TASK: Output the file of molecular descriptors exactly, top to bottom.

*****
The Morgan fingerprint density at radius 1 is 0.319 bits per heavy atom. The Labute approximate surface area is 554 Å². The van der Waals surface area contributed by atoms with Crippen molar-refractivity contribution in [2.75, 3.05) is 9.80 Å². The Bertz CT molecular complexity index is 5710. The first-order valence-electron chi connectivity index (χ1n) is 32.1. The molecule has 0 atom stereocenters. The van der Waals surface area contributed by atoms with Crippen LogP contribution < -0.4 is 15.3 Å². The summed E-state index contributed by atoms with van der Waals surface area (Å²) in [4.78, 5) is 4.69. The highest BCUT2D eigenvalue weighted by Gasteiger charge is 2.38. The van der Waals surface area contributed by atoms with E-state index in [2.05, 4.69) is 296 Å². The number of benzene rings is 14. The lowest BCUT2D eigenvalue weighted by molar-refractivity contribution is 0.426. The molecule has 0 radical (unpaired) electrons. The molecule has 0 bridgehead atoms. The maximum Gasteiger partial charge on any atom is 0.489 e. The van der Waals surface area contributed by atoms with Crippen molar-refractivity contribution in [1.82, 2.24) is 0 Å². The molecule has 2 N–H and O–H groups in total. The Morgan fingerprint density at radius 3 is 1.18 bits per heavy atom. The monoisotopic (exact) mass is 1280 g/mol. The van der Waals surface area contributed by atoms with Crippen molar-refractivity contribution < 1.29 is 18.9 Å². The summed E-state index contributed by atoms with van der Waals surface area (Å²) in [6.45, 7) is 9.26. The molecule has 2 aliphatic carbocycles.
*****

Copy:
The Morgan fingerprint density at radius 1 is 0.319 bits per heavy atom. The Labute approximate surface area is 554 Å². The van der Waals surface area contributed by atoms with Crippen molar-refractivity contribution in [2.75, 3.05) is 9.80 Å². The Bertz CT molecular complexity index is 5710. The first-order valence-electron chi connectivity index (χ1n) is 32.1. The molecule has 0 atom stereocenters. The van der Waals surface area contributed by atoms with Crippen LogP contribution < -0.4 is 15.3 Å². The summed E-state index contributed by atoms with van der Waals surface area (Å²) in [4.78, 5) is 4.69. The highest BCUT2D eigenvalue weighted by Gasteiger charge is 2.38. The van der Waals surface area contributed by atoms with E-state index in [2.05, 4.69) is 296 Å². The number of benzene rings is 14. The lowest BCUT2D eigenvalue weighted by molar-refractivity contribution is 0.426. The molecule has 0 radical (unpaired) electrons. The molecule has 0 bridgehead atoms. The maximum Gasteiger partial charge on any atom is 0.489 e. The van der Waals surface area contributed by atoms with Crippen molar-refractivity contribution in [1.82, 2.24) is 0 Å². The molecule has 2 N–H and O–H groups in total. The Morgan fingerprint density at radius 3 is 1.18 bits per heavy atom. The monoisotopic (exact) mass is 1280 g/mol. The van der Waals surface area contributed by atoms with Crippen molar-refractivity contribution < 1.29 is 18.9 Å². The summed E-state index contributed by atoms with van der Waals surface area (Å²) in [6.45, 7) is 9.26. The molecule has 2 aliphatic carbocycles.